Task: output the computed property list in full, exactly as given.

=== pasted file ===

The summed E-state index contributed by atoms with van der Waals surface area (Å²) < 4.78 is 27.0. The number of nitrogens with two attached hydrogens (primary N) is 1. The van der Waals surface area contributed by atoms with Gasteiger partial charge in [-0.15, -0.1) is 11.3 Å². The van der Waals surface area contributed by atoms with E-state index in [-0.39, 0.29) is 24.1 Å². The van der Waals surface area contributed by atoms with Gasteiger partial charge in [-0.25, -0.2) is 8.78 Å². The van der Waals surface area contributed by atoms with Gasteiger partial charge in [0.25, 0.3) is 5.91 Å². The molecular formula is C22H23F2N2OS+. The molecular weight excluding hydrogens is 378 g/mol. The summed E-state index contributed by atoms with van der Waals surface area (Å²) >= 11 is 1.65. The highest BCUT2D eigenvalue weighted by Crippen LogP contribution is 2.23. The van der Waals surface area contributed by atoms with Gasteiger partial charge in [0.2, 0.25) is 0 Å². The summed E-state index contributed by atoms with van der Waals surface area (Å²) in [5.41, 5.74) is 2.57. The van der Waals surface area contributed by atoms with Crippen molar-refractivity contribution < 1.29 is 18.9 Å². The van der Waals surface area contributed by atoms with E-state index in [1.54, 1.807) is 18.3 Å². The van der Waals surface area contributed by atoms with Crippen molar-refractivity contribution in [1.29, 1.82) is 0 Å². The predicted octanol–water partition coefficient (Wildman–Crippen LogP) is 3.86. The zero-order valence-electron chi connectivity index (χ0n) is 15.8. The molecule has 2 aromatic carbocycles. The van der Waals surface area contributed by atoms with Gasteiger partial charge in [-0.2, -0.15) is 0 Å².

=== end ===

The summed E-state index contributed by atoms with van der Waals surface area (Å²) < 4.78 is 27.0. The number of nitrogens with two attached hydrogens (primary N) is 1. The van der Waals surface area contributed by atoms with Gasteiger partial charge in [-0.15, -0.1) is 11.3 Å². The van der Waals surface area contributed by atoms with E-state index in [-0.39, 0.29) is 24.1 Å². The van der Waals surface area contributed by atoms with Gasteiger partial charge in [-0.25, -0.2) is 8.78 Å². The van der Waals surface area contributed by atoms with Gasteiger partial charge in [0.25, 0.3) is 5.91 Å². The molecular formula is C22H23F2N2OS+. The molecular weight excluding hydrogens is 378 g/mol. The summed E-state index contributed by atoms with van der Waals surface area (Å²) >= 11 is 1.65. The highest BCUT2D eigenvalue weighted by Crippen LogP contribution is 2.23. The van der Waals surface area contributed by atoms with Gasteiger partial charge in [0.2, 0.25) is 0 Å². The summed E-state index contributed by atoms with van der Waals surface area (Å²) in [5.41, 5.74) is 2.57. The van der Waals surface area contributed by atoms with Crippen molar-refractivity contribution < 1.29 is 18.9 Å². The van der Waals surface area contributed by atoms with E-state index in [1.54, 1.807) is 18.3 Å². The van der Waals surface area contributed by atoms with Crippen molar-refractivity contribution in [1.29, 1.82) is 0 Å². The predicted octanol–water partition coefficient (Wildman–Crippen LogP) is 3.86. The zero-order valence-electron chi connectivity index (χ0n) is 15.8. The molecule has 2 aromatic carbocycles. The van der Waals surface area contributed by atoms with Gasteiger partial charge in [-0.2, -0.15) is 0 Å².